Searching to regain leadership and respect lost throughout the years, the Search Engine Marketing Professional Organization (SEMPO) continues to regroup helping its members create partnerships with advertising holding companies, search agencies and other nonprofits to build collective strength. The idea requires building bridges across organizations supporting display, social, content marketing, programmatic, and a variety of other media. After all, search no longer lives in a silo, but has become the building block of many digital campaigns.
Mention SEMPO among friends and colleagues, and you might not always hear positive feedback. Some call it an obsolete dinosaur. Board members want to change that perception. So the non-profit plans to build stronger partnerships with well-respected companies like Econsultancy. The two released results from a study suggesting only 3% of marketers' digital marketing budgets are allocated to mobile — even with 45% identifying mobile as significant when it comes to generating business value. (Marketing Pilgrim shares a bit more here.)
Next year, search marketers could see a SEMPO industry trade show launch through partnerships. Mike Gullaksen, Covario co-CEO, and newly elected SEMPO president, tells Search Marketing Daily that in the first year the organization is looking to partner with other shows or organizations that do not have a strong focus in the tactical side of search engine marketing, but complement the media. He believes it will become one way to grow its membership.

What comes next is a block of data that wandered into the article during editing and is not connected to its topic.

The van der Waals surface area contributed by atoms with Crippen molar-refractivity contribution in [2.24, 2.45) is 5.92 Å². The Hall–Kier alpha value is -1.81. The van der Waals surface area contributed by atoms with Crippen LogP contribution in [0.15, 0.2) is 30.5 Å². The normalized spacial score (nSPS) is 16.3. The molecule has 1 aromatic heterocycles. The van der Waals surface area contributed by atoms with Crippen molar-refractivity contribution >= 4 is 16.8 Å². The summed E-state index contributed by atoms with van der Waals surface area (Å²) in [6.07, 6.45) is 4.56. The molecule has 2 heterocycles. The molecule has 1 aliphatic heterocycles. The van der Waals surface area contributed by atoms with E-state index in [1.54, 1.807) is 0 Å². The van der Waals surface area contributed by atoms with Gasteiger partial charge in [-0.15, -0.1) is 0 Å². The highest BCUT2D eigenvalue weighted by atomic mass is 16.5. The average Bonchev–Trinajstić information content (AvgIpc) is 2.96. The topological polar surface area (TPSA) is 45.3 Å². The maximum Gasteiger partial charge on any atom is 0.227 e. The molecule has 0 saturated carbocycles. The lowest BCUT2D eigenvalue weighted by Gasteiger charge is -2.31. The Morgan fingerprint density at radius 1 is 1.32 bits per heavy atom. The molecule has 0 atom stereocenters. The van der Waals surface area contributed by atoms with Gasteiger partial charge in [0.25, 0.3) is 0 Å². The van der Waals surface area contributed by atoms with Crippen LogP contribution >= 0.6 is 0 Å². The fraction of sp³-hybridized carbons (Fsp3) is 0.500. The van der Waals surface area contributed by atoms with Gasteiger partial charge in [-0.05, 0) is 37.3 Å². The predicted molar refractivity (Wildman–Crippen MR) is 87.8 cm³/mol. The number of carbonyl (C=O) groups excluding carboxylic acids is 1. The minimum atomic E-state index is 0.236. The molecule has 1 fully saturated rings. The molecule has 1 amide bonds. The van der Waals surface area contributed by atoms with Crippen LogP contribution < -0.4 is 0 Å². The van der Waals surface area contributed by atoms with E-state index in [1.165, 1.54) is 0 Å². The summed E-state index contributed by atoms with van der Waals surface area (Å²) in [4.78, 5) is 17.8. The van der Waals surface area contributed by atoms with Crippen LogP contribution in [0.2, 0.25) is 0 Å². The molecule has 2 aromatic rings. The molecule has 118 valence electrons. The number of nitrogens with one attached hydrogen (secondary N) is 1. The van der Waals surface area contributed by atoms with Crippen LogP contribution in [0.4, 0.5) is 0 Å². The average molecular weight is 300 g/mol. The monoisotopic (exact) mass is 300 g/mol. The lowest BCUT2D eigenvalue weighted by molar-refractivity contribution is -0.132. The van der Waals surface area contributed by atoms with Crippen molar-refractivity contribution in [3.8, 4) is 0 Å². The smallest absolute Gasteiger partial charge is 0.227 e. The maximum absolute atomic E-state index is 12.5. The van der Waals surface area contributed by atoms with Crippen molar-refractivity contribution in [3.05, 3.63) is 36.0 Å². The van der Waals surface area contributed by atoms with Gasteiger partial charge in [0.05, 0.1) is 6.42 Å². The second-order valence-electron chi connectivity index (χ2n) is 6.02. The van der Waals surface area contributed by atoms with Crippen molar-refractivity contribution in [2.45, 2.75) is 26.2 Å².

SEMPO also plans to partner with the Online Marketing Institute to bring back certification for search, although it's not solely driven by the organization. Gullaksen admits the organization failed in the past because the eight board members couldn't keep up with algorithm changes from Google and Bing.
One such change occurred this week when Google began rolling out callout extensions giving marketers another 25 characters in the engine's search ads. The change, which Google expects to become available to all advertisers within the next few weeks, aims to highlight specific information about products and services.
"We hope the community-based Web site will have all the information marketers need, but we're trying to re-energize some local groups, too," Gullaksen said.
Partnerships in the works with local marketing associations will enable SEMPO members to build a voice as a collective group. A new Web site will house video training sessions, and special interests groups made up of members will determine the organization's focus. Look for special interest groups on retargeting and programmatic, adds Mike Grehan, SEMPO chairperson and Acronym CMO.